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BfR expands coop with ILRI and starts pyrrolizidine alkaloids project

BfR and ILRI will work on mycotoxins in food and feed and milk. Picture: iStock

The Federal Institute for Risk Assessment (BfR) in Germany has expanded its cooperation with the International Livestock Research Institute (ILRI).

The initial focus is on mycotoxins in food and feed and milk.

Scientists from the BfR will advise the ILRI about the creation of laboratory analysis capacities for the detection and identification of zoonotic disease pathogens in milk.

The ILRI has been investigating diseases of livestock in developing countries for more than 20 years to improve food safety and antimicrobial resistance.

It develops diagnostic products and vaccines designed to boost productivity of livestock species and maintain genetic diversity.

Funding for scientific research comes from entities such as Germany's Federal Ministry for Economic Cooperation and Development (BMZ).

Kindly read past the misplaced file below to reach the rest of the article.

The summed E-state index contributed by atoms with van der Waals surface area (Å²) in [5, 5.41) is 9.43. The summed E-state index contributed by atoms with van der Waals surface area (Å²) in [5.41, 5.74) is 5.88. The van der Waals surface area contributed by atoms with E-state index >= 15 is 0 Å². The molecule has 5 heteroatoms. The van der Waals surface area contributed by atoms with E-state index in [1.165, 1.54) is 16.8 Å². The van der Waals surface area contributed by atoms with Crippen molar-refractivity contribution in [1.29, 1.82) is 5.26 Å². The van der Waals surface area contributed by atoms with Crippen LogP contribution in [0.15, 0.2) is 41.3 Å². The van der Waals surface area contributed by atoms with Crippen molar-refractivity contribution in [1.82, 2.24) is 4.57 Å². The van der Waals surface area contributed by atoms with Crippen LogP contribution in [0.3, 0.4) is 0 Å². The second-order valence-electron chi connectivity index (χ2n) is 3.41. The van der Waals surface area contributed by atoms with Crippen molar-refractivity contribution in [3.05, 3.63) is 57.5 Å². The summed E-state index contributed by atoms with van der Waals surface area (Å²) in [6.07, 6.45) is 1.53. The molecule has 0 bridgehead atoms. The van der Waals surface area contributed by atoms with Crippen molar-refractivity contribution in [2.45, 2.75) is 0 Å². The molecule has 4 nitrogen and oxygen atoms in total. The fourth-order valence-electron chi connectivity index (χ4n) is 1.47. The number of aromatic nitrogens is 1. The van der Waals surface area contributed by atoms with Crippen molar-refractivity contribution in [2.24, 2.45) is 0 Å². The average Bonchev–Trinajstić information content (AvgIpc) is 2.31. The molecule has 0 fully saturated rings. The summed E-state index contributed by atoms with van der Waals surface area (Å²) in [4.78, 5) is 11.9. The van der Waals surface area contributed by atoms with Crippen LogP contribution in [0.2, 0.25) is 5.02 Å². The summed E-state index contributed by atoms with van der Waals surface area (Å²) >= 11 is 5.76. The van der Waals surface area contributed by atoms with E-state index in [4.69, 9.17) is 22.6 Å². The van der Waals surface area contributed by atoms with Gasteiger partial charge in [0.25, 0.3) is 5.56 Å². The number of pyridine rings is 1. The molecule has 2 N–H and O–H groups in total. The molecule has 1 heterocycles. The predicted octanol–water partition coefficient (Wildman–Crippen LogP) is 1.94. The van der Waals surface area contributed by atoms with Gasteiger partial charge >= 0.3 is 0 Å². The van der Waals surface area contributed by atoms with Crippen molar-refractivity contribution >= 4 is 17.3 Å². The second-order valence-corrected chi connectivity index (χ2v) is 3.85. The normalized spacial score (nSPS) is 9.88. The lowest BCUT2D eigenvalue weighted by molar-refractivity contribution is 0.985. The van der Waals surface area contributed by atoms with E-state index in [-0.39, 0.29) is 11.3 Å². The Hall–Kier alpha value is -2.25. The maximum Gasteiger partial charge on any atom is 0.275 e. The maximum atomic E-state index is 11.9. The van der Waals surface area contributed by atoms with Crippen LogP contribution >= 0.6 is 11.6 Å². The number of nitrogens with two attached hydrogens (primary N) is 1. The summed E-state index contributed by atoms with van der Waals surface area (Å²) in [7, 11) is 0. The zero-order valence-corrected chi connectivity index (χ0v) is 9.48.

Dr Andreas Hensel, BfR president, said the EU is the world's second largest importer of food.

"Promoting the production of safe food in the countries of origin therefore not only benefits people in Africa but also and directly people in Europe."

Other areas of cooperation include authenticity of feed and food, identification of food-associated bacteria, parasites and viruses and typing of pathogens with the help of genome sequencing.

Pyrrolizidine alkaloids project

Meanwhile, a three year project of the BfR and the University of Kaiserslautern funded by the German Research Foundation (DFG) will investigate the toxic potency of individual food-relevant pyrrolizidine alkaloids (PAs).

Researchers will do in vitro trials to analyse the metabolic pathway of individual PAs while determining the toxic effect of the various metabolized PAs.

The aim is to have a structure-effect relationship as a basis for predicting harmfulness of the different PAs or PA groups.

PAs are secondary plant constituents found in flowering plants such as the Asteraceae or Boraginaceae family. In high concentrations, PAs damage the liver and are suspected of acting as genotoxic carcinogens.

They can be present as contaminants honey, some tea varieties and herbal teas or in feed like green fodder or hay.

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